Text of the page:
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Jewish Women’s Health Symposium At Holy Name a Success

A symposium on Jewish Women’s Health at the Teaneck Jewish Center, presented by Holy Name Hospital on November 16, armed 200 women, and a few men, with information about hereditary genetic risks for breast and gynecologic cancers and how breast imaging can detect cancer early when there is the best chance for a cure.

Dr. Sharyn N. Lewin, Director of the Division of Gynecologic Oncology, said that 1 in 40 Ashkenazi Jews has a defect in the BRCA 1 or BRCA 2 genes that keep breast cells healthy. The prevalence in the general population is between 1 in 300 and 1 in 500. Having the mutation does not mean you will definitely get cancer, but it raises the possibility. Genetic screening can identify carriers and counseling helps individuals who test positive evaluate their treatment options. Cancer patients should be tested to help prevent developing secondary cancers and to identify risk for their children. Women who meet national criteria guidelines should also be tested, and insurance will cover the procedure. The biggest red flag is family history. You should discuss genetic testing with your doctor if you have close relatives on either your father or mother’s side who were diagnosed with breast or ovarian cancer under the age of 50.

Dr. Lewin said genetic screening also identifies defects leading to gynecologic cancers. Another set of genes is associated with Lynch syndrome, a condition that raises the risk of ovarian, uterine, and colorectal cancer. Jews have been found to have a risk for colorectal cancer two to three times higher than the general population. Annual colonoscopies are recommended for those over 40 who test positive to identify and remove pre-cancerous growths. It is difficult to screen for early stage ovarian cancer. In general, the tests that do exist are not covered by insurance, but women with known genetic mutations are eligible.

Research continues to identify gene mutations that increase cancer risk and has found interplay between different kinds of genetic defects. Genetic screening for cancer is moving towards panel testing to examine several genes rather than individual ones such as BRCA 1 and 2.

Two concerns have kept women from being tested: a negative impact on health and life insurance and increased worry from knowing they carry a ticking time bomb. Dr. Lewin said a national law passed in 2006 prohibits denial of health insurance due to known genetic defects. New Jersey also prohibits denial of life insurance based on positive results from genetic testing.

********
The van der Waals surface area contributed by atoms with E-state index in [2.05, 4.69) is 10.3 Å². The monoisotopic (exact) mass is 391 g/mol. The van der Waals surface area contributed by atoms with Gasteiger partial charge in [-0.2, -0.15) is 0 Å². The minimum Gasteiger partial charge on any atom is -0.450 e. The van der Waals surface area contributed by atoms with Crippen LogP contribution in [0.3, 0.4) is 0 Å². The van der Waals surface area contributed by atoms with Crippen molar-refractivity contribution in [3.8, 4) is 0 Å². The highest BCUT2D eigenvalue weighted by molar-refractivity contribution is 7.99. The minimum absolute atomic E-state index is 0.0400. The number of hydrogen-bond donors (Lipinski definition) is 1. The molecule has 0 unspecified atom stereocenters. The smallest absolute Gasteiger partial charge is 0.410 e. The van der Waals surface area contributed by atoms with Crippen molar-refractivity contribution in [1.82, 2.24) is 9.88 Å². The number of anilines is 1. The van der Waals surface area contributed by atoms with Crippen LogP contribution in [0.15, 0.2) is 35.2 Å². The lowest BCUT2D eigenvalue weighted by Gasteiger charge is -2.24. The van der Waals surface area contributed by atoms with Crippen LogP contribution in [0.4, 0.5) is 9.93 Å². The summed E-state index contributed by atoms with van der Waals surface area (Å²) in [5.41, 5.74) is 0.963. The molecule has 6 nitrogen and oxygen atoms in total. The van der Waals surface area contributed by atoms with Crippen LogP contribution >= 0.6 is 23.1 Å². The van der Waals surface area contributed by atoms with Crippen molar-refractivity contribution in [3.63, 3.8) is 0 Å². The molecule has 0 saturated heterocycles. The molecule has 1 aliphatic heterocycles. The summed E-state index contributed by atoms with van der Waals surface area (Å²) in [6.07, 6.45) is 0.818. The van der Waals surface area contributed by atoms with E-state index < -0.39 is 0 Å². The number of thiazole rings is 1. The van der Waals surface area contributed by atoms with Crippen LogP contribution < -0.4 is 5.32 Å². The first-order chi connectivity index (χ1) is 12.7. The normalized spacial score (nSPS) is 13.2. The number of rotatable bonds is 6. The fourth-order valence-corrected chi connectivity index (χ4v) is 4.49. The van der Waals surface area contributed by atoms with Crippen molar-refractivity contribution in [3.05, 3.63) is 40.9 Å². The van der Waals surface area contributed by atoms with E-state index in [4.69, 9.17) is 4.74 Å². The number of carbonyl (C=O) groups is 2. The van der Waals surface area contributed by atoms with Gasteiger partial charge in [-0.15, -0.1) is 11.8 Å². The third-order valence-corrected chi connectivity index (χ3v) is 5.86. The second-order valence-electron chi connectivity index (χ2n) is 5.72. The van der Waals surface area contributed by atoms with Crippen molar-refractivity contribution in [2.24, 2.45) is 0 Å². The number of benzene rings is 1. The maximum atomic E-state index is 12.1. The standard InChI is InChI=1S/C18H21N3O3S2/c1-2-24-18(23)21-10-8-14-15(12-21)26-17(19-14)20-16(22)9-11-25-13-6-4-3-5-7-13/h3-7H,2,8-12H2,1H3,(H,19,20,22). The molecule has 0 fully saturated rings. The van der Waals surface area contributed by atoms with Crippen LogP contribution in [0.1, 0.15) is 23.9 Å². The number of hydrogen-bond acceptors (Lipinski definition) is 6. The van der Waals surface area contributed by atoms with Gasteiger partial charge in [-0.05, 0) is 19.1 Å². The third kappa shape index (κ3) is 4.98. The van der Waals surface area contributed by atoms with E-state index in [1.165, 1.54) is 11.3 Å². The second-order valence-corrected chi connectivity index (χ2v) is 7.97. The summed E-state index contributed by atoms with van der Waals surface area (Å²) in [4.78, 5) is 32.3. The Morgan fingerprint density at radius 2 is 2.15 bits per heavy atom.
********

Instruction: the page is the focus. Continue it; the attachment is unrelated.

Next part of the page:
There are several preventive strategies that can lower risk for carriers of genetic defects, including more frequent imaging, chemo prevention (drugs that have been shown to reduce risk), and prophylactic surgery. Actress Angelina Jolie had a prophylactic mastectomy after learning she carried a BRCA mutation.

Dr. Lewin said she hopes one day a prominent celebrity will step forward to talk about Lynch syndrome. Women with Lynch syndrome can have their tubes, ovaries, and uterus removed, which will bring their risk to near zero.

However, genetics are just one risk factor in developing cancer. Most women with breast cancer do not have the genetic mutation so environmental factors also contribute to the disease, according to Dr. Lewin. She said the best preventive strategies include keeping to an ideal weight and not smoking.

Dr. Joshua Gross, Director of Breast Imaging, said mammograms save lives by detecting cancer early, when it can be treated most successfully. He showed examples of images on mammography, ultrasound, and MRI and the difference between normal tissue and tumors. Women are screened first with mammography. If there is a suspicious area on a mammogram, another test is often used to reach a definitive diagnosis, as each modality shows images differently.

Women with dense breast tissue may need screening in addition to mammography. Breasts are composed of fatty tissue and glandular tissue. On a mammogram, tissue [which kind? glandular?] is white and cancer is white. When there is a large amount of white, glandular tissue, tumors can be obscured. Reading a dense mammogram is like looking for a snowflake in a snowstorm. Dr. Gross said Holy Name is planning to get Tomosynthesis, also known as 3D mammography, which is an enhancement for examining dense tissue. Tomosynthesis captures images in slices that can be viewed individually.

Many states, including New Jersey, now have laws that require women to be notified about the risk of breast density, and suggest they talk with their doctors about supplemental screening such as ultrasound. Laws vary by state. A national breast-density law has been introduced in the House and Senate.

Men can also get breast cancer, Dr. Gross noted. He showed images of a very athletic man, whom he described as “ripped,” with breast cancer. The man had been taking an unidentified performance-enhancing substance and Dr. Gross said this “witches brew” may have caused the disease.

Dr. Gross talked about a recent controversy regarding the value of breast cancer screening for early detection. A few physicians have said that when screening identifies a suspicious area that turns out not be cancer, it causes unnecessary anxiety for women while they wait for results. Dr. Gross countered with a survey of women who said they’d rather feel a little anxiety and have a false positive than extreme distress from being diagnosed with a cancer that breast imaging could have found earlier.

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